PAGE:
Can Apple Avoid Disruption? Yes, by Bending the User Need Curve Higher

Apple

UBS | A recent appearance on CNBC put us in the position of defending Apple’s uniqueness. Anchor Joe Kernen argued that the history of computing is one of disruption, so how could Apple’s stock ever be worth $1 trillion? Our price target has never reached $1 trillion, but the point remains that to be a successful investment Apple needs to grow to an unprecedented size based on sustained differentiation. One view is that the consumer experience is never “good enough,” stifling the traditional threat from below. An even stronger point is that Apple avoids disruption by purposefully raising customer requirements — the key is managing customer expectations.

The consumer experience might never be good enough

For years we have emphasized that competitive advantage periods are short in technology and that the longer a company is successful, the less likely it is to continue a winner. Our ranking of the top 15 market caps by decade shows only Intel and IBM making it across decades. Apple was added around 2008, a relative newcomer. Still, P/E expansion depends on confidence that Apple is more than a flash in the pan. Ben Thompson thinks that Christensen’s disruption threat applies less to Apple because, unlike for businesses, the user experience can never be good enough for consumers. Consequently, the smartphone market has high and low ends with low – end competitors unlikely to threaten Apple. Even high – end rival Samsung is fading.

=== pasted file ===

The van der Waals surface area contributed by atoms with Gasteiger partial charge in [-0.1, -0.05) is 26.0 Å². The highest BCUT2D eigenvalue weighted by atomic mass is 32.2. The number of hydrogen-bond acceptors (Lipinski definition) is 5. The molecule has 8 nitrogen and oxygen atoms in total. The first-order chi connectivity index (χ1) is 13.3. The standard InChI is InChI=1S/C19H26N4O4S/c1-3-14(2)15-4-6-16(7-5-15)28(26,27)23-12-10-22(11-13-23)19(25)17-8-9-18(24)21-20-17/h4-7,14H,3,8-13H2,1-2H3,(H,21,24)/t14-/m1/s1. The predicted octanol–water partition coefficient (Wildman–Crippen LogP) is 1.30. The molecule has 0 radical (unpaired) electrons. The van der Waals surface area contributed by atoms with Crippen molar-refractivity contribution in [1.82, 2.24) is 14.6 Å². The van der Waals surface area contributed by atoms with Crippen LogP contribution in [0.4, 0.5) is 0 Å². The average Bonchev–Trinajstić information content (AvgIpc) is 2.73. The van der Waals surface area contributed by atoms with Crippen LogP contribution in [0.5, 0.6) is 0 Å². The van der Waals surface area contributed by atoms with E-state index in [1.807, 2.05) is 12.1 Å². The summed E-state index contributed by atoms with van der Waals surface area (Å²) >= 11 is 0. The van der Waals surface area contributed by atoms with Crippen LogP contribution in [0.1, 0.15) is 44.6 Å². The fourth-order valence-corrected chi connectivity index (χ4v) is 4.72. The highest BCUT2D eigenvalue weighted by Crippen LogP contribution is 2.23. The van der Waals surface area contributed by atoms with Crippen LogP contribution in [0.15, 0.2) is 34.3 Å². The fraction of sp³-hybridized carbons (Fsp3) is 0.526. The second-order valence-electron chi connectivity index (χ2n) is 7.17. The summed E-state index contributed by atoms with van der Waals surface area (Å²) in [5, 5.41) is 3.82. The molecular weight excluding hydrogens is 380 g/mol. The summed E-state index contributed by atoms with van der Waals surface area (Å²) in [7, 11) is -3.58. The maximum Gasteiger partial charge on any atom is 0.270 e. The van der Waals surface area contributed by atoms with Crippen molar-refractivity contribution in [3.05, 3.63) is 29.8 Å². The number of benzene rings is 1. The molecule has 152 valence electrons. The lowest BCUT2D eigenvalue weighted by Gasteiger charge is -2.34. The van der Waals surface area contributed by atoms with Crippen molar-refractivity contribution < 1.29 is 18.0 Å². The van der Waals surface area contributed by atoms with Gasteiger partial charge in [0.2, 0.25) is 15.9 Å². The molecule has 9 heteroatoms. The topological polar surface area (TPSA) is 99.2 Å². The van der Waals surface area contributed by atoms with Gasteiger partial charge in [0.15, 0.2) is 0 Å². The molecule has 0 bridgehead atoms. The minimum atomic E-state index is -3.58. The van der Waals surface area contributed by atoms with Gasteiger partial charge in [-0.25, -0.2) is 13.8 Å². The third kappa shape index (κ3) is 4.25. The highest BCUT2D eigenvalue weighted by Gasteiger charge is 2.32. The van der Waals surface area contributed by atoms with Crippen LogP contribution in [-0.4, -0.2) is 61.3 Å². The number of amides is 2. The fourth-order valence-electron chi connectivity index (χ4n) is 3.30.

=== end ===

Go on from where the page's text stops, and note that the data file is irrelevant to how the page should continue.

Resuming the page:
Bending the needs curve up

Alex Danco takes the argument a step further. Disruption occurs because vendors tend to improve product functionality faster than customer needs rise, so the usual advice is to avoid disruption by introducing your own low – end products. However, Danco says Apple takes a different approach: actively moving the customer requirement curve higher, even to a point that Apple can’t meet. The company is able to continuously raise the ceiling on user experience such that low – end competi tors never catch up. Apple is creating the rules of the game, ensuring differentiation.

Valuation: Maintain Buy with $130 price target

Our $130 price target is based on a F16E P/E multiple of 13x, a 25% discount to the current market multiple.